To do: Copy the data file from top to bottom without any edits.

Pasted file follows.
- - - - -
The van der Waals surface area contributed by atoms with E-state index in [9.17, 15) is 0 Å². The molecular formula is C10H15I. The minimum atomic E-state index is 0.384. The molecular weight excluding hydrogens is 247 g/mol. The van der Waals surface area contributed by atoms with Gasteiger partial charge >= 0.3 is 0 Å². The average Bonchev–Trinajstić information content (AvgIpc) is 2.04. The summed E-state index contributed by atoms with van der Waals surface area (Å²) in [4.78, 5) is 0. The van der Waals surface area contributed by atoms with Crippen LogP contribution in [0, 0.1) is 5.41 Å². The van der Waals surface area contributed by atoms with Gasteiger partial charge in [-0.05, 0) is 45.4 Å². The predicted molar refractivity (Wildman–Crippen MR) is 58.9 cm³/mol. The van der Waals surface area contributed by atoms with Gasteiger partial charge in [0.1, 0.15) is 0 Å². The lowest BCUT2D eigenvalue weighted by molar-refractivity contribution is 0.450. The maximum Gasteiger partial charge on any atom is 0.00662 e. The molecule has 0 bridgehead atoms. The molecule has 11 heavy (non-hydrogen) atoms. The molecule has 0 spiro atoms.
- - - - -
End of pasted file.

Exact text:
The van der Waals surface area contributed by atoms with E-state index in [9.17, 15) is 0 Å². The molecular formula is C10H15I. The minimum atomic E-state index is 0.384. The molecular weight excluding hydrogens is 247 g/mol. The van der Waals surface area contributed by atoms with Gasteiger partial charge >= 0.3 is 0 Å². The average Bonchev–Trinajstić information content (AvgIpc) is 2.04. The summed E-state index contributed by atoms with van der Waals surface area (Å²) in [4.78, 5) is 0. The van der Waals surface area contributed by atoms with Crippen LogP contribution in [0, 0.1) is 5.41 Å². The van der Waals surface area contributed by atoms with Gasteiger partial charge in [-0.05, 0) is 45.4 Å². The predicted molar refractivity (Wildman–Crippen MR) is 58.9 cm³/mol. The van der Waals surface area contributed by atoms with Gasteiger partial charge in [0.1, 0.15) is 0 Å². The lowest BCUT2D eigenvalue weighted by molar-refractivity contribution is 0.450. The maximum Gasteiger partial charge on any atom is 0.00662 e. The molecule has 0 bridgehead atoms. The molecule has 11 heavy (non-hydrogen) atoms. The molecule has 0 spiro atoms.